woman suffering from economic abuse

One in five British women experience economic abuse, a long-hidden form of domestic abuse recognised for the first time in new legislation.

Does your partner take your pay, pinch the kids’ pocket money or rack up debts in your name? People usually think of domestic abuse as physical violence, but sweeping new legislation in Britain makes clear it also includes economic abuse.

The Domestic Abuse Bill 2020, which entered into law on Thursday, aims to expand protections for victims and clamp down on abusers.

About 2.4 million people, mostly women, experience domestic abuse every year, according to the UK government.

Many are victims of economic abuse, which often happens in conjunction with physical, sexual or emotional abuse.

Economic abuse can stop someone leaving a dangerous relationship or prevent them rebuilding their lives post-separation.

Some victims are left with debts of tens of thousands of pounds.

Economic abuse has become more prevalent during the COVID-19 pandemic, according to domestic abuse charity Refuge.

What is economic abuse?

Economic abuse is a form of controlling behaviour with often devastating consequences.

It not only includes limiting someone’s access to money, but also things like food, clothing, a mobile phone, transport and housing.

Economic abuse is often insidious, gradually increasing over time, and can continue or escalate after separation.

“It’s a form of abuse that can continue for decades after a survivor leaves – it’s a last invisible chain to an abuser,” said Nicola Sharp-Jeffs, CEO of the charity Surviving Economic Abuse (SEA).

Victims may be left unable to buy food for their children, struggling with debt, saddled with poor credit ratings, and in some cases homeless.

How prevalent is economic abuse?

One in five women and one in seven men have experienced economic abuse from a current or former partner, according to a 2015 report by the Co-op Bank and Refuge.

More than 80% of victims reported having suffered other forms of abuse.

About a third said they had not told anyone about the economic abuse. Only 15% had told their bank.

Some women were fearful they would not be believed if they reported it or felt embarrassed and humiliated, while others were scared of their partner’s response.

The study also suggested economic abuse was more prevalent among men in same-sex relationships than lesbians.

What difference will the new law make?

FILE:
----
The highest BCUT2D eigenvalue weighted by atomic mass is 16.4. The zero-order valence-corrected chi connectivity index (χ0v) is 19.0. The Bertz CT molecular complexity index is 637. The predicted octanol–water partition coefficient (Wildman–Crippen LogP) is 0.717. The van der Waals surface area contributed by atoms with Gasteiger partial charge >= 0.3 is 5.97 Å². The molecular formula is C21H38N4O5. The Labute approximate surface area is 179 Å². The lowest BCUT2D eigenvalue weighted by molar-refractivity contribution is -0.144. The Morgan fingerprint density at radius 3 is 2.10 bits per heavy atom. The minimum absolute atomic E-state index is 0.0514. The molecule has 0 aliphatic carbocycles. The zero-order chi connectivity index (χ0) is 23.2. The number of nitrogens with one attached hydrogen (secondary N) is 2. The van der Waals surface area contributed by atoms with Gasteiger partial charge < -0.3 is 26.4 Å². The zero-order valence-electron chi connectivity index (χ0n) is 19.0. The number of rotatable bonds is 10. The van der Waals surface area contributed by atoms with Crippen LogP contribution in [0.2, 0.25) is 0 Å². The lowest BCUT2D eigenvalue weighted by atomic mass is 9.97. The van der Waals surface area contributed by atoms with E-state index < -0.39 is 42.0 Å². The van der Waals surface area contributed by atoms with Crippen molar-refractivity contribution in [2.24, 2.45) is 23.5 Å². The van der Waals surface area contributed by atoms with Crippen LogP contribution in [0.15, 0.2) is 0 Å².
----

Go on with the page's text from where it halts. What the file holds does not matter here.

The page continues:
Campaigners say the law’s recognition of financial abuse as a form of domestic abuse is very important for tackling the long-hidden issue, and greater awareness could even help save lives.

For example, if a victim of violence does not have access to cash they may not be able to escape their abuser, putting them at further risk of harm, or even being killed.

Even if they do manage to leave, lack of money could force them to return to a dangerous relationship.

Campaigners say economic abuse can be an early warning sign, often occurring at the start of a relationship that may become progressively more controlling and violent.

The law does not stipulate specific penalties for economic abuse, but the maximum penalty for controlling or coercive behaviour, which includes economic abuse, is five years in prison.

What are banks and financial institutions doing about it?

Leading British banks and building societies have signed up to a code of practice launched in 2018 requiring them to train staff how to spot financial abuse and encourage victims to seek help.

Many banks now have information and advice about financial abuse on their websites.

Some have been working with domestic abuse charities, including SEA, Safe Lives and Refuge, to improve support for victims, for example by helping them open new accounts that cannot be found by their abuser.

Lloyds Bank established a specialist domestic and financial abuse team last year.

NatWest has appointed a financial abuse specialist and set up a secure online form for reporting financial abuse.

The Co-Op is calling for the creation of a “credit rating repair” system to help survivors get their lives back on track.

Charities have also trained police forces on economic abuse, and set up a financial helpline to empower survivors to regain control of their finances.

But they said the pandemic had made it harder for victims who needed to talk face-to-face with their bank due to restricted services during lockdowns.

What about other countries?

Most states in Australia and some in the United States recognise economic abuse as a form of domestic abuse in law.

Tasmania has criminalised economic abuse as a stand alone offence.

The original version of this article was originally published on Thomson Reuters Foundation by Emma Batha.

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